While not a fighting game per se, Shenmue borrows its fighting controls from the Virtua Fighter games with different punches, kicks, grappling holds and a wide variety of combos. On more than a couple of occasions, Ryo must battle multiple enemies. Thankfully you can turn to your move scrolls to remember how to execute a specialty move you just happened to have learned.
And making its return are the Quick Timer Events (QTEs for short) that are implemented by pressing the corresponding button or directional pad when the game quickly flashes the symbol on the screen. Usually these events occur during a chase or a quick fight and the outcome of the event moves the story forward. Take to long or press the wrong button one too many times and you’ll have to start all over again until you get it right. Strangely enough, there are no scenarios for failed QTEs so there is no limit to how many times you attempt it.
There are just a few things that really hinder this game from being the perfect game. For one thing, the pacing of the game might not agree with certain gamers that want to keep the truly fascinating story moving. Gamers might find that they wouldn’t have enough time to reach area X in time before Ryo decides to call it a day. Secondly, the camera sometimes does not do a good job of tracking Ryo when he is up against more than three opponents in a tight space.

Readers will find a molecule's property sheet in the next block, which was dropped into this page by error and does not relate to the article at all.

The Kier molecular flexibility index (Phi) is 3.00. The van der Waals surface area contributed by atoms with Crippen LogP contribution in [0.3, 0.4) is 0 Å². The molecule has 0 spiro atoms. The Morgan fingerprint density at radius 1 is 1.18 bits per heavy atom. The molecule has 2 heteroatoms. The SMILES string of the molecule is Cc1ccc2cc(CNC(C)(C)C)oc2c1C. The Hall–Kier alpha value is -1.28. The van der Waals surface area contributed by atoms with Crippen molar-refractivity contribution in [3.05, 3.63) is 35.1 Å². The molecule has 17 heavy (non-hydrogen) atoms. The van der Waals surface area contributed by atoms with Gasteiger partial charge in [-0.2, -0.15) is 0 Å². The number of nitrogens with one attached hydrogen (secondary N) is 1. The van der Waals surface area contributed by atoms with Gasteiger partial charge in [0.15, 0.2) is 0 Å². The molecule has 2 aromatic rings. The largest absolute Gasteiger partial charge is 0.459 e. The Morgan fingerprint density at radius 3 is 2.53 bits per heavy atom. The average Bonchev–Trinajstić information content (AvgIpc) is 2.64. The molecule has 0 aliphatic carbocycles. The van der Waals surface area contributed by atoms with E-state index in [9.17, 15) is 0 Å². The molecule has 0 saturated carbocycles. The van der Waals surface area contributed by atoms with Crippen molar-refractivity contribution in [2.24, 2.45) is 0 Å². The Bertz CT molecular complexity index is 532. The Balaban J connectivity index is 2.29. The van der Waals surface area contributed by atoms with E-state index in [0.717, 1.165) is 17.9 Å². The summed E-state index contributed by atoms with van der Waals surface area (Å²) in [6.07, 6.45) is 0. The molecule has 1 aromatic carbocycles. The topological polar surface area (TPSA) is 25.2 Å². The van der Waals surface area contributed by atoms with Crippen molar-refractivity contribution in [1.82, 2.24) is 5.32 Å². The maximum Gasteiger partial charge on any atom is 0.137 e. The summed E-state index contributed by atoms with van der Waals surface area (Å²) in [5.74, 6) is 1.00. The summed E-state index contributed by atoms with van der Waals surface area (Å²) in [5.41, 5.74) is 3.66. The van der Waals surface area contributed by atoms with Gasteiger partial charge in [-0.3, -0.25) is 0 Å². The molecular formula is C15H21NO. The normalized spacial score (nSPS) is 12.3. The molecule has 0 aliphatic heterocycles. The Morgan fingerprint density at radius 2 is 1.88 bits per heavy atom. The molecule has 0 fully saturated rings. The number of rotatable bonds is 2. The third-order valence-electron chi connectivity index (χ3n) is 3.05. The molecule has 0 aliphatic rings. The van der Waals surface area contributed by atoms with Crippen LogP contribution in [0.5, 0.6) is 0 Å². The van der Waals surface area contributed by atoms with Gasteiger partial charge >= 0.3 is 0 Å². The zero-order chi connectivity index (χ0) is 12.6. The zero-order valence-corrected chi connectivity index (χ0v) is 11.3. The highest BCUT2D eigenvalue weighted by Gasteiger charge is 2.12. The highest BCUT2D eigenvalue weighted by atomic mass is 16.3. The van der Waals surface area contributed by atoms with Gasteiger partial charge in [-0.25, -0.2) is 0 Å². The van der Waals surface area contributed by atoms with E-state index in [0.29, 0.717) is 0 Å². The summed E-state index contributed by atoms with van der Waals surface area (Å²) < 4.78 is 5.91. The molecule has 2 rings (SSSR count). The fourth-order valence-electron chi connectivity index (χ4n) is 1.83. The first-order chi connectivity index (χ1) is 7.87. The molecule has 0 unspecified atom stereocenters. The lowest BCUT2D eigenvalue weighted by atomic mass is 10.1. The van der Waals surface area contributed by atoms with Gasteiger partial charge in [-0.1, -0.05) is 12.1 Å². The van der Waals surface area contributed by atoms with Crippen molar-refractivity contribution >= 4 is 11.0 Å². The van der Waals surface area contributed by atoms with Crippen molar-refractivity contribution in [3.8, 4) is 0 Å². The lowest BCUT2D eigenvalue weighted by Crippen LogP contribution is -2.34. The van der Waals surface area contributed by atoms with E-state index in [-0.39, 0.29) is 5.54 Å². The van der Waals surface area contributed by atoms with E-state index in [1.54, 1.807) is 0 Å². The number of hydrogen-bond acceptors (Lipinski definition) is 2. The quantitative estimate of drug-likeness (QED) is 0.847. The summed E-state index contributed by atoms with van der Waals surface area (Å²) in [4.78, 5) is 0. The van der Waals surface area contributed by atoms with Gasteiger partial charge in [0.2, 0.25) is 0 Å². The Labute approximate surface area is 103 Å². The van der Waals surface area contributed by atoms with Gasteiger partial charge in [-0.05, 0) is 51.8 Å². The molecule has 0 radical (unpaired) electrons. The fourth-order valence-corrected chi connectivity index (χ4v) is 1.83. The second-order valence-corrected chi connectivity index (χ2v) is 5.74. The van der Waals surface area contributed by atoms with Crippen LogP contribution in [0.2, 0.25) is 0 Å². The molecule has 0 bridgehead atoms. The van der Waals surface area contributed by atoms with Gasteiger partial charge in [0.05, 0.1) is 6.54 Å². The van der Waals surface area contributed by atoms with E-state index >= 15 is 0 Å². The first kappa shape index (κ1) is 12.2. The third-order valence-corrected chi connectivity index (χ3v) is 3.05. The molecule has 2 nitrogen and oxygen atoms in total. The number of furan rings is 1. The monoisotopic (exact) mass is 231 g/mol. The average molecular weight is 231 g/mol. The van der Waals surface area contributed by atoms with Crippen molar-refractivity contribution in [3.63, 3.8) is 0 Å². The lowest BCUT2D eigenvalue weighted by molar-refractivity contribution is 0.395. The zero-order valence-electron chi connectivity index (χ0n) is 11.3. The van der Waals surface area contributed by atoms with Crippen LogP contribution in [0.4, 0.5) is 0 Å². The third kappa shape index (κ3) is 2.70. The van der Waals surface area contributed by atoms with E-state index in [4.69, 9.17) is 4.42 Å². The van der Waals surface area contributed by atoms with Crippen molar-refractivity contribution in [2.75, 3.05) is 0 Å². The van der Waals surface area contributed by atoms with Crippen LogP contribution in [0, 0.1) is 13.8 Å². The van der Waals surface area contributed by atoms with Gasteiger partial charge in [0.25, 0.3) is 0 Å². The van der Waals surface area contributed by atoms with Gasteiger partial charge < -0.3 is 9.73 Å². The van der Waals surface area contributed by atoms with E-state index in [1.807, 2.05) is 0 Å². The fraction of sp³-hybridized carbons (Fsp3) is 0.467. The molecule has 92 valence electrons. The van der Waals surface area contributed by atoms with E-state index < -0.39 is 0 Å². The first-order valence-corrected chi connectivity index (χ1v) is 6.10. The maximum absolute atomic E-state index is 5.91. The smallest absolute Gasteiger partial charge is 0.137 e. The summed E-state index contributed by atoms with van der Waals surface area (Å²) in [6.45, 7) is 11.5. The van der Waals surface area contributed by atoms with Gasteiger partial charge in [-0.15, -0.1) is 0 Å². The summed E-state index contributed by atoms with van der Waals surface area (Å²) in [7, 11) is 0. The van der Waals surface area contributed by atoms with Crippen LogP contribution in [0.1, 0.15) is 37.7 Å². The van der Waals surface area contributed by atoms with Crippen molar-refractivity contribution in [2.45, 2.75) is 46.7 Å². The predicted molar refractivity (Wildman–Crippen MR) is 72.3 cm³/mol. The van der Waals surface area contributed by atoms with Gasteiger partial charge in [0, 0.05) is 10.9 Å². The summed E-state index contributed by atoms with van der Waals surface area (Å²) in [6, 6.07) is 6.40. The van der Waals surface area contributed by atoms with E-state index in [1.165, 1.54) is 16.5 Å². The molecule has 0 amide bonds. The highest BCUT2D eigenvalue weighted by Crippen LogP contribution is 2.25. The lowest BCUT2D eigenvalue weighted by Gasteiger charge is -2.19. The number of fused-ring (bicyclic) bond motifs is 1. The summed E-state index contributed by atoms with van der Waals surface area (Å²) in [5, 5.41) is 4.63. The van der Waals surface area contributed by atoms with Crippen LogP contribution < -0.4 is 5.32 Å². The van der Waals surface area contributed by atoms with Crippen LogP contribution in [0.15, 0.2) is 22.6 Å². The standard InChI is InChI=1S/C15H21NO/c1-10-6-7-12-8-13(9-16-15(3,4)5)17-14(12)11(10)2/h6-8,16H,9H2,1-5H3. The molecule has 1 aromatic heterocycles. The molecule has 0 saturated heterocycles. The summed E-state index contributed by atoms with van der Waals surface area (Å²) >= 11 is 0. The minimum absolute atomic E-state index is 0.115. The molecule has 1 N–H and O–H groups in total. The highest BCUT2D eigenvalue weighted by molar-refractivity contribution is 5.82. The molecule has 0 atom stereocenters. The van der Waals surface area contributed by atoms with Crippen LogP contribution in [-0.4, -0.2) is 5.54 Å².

The graphics are surprisingly similar to the Dreamcast version with very little in Xbox enhancements, but that doesn’t mean the graphics are bad at all. In fact, there are characters and places that look simply amazing. Each character you meet off the street (and there are literally more than a thousand characters) has his or her own distinct facial features. Gamers who have never played the game will love the heavily detailed city and watching all those people go about their business. And there are cut scene animations that are wonderful to watch.